Jerry Okimoto, Japanese/American (1924 - 1998)

Jerry T. Okimoto was a Japanese-American artist who was born in Waianae, Hawaii. He is best known for his works consisting of several solidly colored, geometrically shaped pieces of stretched canvas fitted together to form a single work. In some of these works, the individual stretched canvases are moveable and are intended to be rearranged. Since many of these works are essentially two-dimensional, they challenge the distinction between painting and sculpture. Along with Satoru Abe, Bumpei Akaji, Edmund Chung, Tetsuo Ochikubo, James Park, and Tadashi Sato, Okimoto was a member of the Metcalf Chateau, a group of seven Asian-American artists with ties to Honolulu.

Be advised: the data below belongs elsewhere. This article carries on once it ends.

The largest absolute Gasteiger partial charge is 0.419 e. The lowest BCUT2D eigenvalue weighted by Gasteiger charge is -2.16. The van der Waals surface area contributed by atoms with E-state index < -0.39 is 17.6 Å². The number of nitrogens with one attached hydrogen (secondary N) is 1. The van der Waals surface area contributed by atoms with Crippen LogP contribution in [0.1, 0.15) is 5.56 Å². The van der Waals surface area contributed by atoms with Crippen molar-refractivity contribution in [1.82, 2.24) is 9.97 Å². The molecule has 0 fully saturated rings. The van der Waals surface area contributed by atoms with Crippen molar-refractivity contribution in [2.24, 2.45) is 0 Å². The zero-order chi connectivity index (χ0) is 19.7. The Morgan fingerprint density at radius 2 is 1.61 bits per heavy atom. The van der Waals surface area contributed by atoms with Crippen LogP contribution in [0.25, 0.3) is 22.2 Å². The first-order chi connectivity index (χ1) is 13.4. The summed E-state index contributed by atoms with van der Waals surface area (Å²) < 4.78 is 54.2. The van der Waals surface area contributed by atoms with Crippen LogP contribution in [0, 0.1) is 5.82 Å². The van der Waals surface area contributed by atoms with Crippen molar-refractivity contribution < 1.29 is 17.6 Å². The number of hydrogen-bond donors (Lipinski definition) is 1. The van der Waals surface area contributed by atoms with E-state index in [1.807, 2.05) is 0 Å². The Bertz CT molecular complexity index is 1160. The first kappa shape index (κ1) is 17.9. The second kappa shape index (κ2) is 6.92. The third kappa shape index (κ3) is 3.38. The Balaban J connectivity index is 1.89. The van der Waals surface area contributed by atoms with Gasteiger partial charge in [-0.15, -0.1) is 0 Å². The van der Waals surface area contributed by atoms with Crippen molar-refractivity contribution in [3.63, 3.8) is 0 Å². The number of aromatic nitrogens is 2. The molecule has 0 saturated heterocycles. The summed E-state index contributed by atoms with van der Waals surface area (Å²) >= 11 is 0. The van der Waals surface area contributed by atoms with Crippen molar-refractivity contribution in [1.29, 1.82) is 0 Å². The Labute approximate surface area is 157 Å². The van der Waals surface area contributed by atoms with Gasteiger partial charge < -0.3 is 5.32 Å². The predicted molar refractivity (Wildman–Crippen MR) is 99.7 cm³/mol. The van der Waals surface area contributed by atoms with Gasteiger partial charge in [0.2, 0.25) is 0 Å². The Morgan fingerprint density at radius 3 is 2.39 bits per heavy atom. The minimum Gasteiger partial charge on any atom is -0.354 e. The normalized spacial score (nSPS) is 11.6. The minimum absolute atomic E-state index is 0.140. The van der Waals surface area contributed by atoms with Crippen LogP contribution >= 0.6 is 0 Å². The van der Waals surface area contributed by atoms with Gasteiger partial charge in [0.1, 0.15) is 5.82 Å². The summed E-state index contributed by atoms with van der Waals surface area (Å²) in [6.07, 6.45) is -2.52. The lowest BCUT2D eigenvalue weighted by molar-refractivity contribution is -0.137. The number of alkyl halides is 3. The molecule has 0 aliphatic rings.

The Honolulu Academy of Arts, the Michelson Museum of Art (Marshall, Texas), the University of Michigan Museum of Art (Ann Arbor, Michigan), and the Whitney Museum of American Art (New York City) are among the public collections holding work by Jerry Okimoto. Jerry Okimoto died in 1998.

Working in raw wood with only basic hand tools, Jerry Okimoto, a Japanese-American sculptor who is artist-in-residence at the Fine Arts Museum of Long Island, turns out large-scale vase and bowl forms, and labyrinthine wall pieces in which plays of light and shade are created by surfaces of varying relief. The bowls are made of highly polished laminated strips, occurring in different natural shapes, and in some the surface is broken at various intervals by bands of openwork. They are very handsome, contemplative objects that don't entirely escape a certain decorative effect.

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